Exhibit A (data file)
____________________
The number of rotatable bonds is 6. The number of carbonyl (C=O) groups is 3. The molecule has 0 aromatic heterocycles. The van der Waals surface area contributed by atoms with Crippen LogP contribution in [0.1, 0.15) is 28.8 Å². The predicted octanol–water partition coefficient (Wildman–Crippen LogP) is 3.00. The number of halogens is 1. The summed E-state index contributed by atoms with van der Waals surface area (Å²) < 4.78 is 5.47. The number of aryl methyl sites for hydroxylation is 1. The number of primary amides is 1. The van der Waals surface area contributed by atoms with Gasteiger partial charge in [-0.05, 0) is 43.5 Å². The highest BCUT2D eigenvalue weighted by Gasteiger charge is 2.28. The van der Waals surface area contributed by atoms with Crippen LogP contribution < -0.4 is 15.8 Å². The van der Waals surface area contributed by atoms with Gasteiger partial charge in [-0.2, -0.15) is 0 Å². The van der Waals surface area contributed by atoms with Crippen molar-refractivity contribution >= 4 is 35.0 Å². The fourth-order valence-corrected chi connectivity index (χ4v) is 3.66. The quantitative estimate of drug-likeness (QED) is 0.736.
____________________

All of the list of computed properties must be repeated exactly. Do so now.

The number of rotatable bonds is 6. The number of carbonyl (C=O) groups is 3. The molecule has 0 aromatic heterocycles. The van der Waals surface area contributed by atoms with Crippen LogP contribution in [0.1, 0.15) is 28.8 Å². The predicted octanol–water partition coefficient (Wildman–Crippen LogP) is 3.00. The number of halogens is 1. The summed E-state index contributed by atoms with van der Waals surface area (Å²) < 4.78 is 5.47. The number of aryl methyl sites for hydroxylation is 1. The number of primary amides is 1. The van der Waals surface area contributed by atoms with Gasteiger partial charge in [-0.05, 0) is 43.5 Å². The highest BCUT2D eigenvalue weighted by Gasteiger charge is 2.28. The van der Waals surface area contributed by atoms with Crippen LogP contribution < -0.4 is 15.8 Å². The van der Waals surface area contributed by atoms with Gasteiger partial charge in [-0.2, -0.15) is 0 Å². The van der Waals surface area contributed by atoms with Crippen molar-refractivity contribution >= 4 is 35.0 Å². The fourth-order valence-corrected chi connectivity index (χ4v) is 3.66. The quantitative estimate of drug-likeness (QED) is 0.736.